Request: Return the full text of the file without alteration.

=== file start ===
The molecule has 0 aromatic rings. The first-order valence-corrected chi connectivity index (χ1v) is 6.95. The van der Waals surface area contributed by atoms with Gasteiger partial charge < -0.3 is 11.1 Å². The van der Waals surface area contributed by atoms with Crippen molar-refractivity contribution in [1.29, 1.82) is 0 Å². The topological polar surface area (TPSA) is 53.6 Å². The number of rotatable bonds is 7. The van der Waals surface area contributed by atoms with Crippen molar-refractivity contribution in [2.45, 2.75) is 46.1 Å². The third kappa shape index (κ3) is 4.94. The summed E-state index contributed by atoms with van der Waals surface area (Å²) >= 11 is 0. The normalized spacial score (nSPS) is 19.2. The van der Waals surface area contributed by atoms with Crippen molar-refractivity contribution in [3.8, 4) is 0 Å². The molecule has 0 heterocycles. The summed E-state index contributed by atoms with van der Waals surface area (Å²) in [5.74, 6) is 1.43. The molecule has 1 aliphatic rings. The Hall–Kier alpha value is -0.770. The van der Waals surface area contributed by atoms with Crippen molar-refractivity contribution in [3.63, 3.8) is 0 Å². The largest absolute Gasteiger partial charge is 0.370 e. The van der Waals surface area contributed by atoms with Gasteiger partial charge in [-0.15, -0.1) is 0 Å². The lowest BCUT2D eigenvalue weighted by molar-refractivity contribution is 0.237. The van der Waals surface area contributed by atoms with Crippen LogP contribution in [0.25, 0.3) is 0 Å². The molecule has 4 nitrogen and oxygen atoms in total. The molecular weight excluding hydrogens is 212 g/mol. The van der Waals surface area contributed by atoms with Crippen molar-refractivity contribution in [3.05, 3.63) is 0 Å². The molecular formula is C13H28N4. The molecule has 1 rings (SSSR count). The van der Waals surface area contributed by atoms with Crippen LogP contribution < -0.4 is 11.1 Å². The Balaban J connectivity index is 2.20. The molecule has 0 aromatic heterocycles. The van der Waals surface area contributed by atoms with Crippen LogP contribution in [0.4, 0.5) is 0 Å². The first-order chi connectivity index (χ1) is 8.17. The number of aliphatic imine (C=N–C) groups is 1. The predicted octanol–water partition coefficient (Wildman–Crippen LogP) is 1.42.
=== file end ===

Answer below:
The molecule has 0 aromatic rings. The first-order valence-corrected chi connectivity index (χ1v) is 6.95. The van der Waals surface area contributed by atoms with Gasteiger partial charge < -0.3 is 11.1 Å². The van der Waals surface area contributed by atoms with Crippen molar-refractivity contribution in [1.29, 1.82) is 0 Å². The topological polar surface area (TPSA) is 53.6 Å². The number of rotatable bonds is 7. The van der Waals surface area contributed by atoms with Crippen molar-refractivity contribution in [2.45, 2.75) is 46.1 Å². The third kappa shape index (κ3) is 4.94. The summed E-state index contributed by atoms with van der Waals surface area (Å²) >= 11 is 0. The normalized spacial score (nSPS) is 19.2. The van der Waals surface area contributed by atoms with Crippen molar-refractivity contribution in [3.8, 4) is 0 Å². The molecule has 0 heterocycles. The summed E-state index contributed by atoms with van der Waals surface area (Å²) in [5.74, 6) is 1.43. The molecule has 1 aliphatic rings. The Hall–Kier alpha value is -0.770. The van der Waals surface area contributed by atoms with Crippen molar-refractivity contribution in [3.63, 3.8) is 0 Å². The largest absolute Gasteiger partial charge is 0.370 e. The van der Waals surface area contributed by atoms with Gasteiger partial charge in [-0.15, -0.1) is 0 Å². The lowest BCUT2D eigenvalue weighted by molar-refractivity contribution is 0.237. The van der Waals surface area contributed by atoms with Crippen LogP contribution in [0.25, 0.3) is 0 Å². The molecule has 4 nitrogen and oxygen atoms in total. The molecular weight excluding hydrogens is 212 g/mol. The van der Waals surface area contributed by atoms with Crippen molar-refractivity contribution in [3.05, 3.63) is 0 Å². The molecular formula is C13H28N4. The molecule has 1 rings (SSSR count). The van der Waals surface area contributed by atoms with Crippen LogP contribution < -0.4 is 11.1 Å². The Balaban J connectivity index is 2.20. The molecule has 0 aromatic heterocycles. The van der Waals surface area contributed by atoms with Crippen LogP contribution in [0.4, 0.5) is 0 Å². The first-order chi connectivity index (χ1) is 8.17. The number of aliphatic imine (C=N–C) groups is 1. The predicted octanol–water partition coefficient (Wildman–Crippen LogP) is 1.42.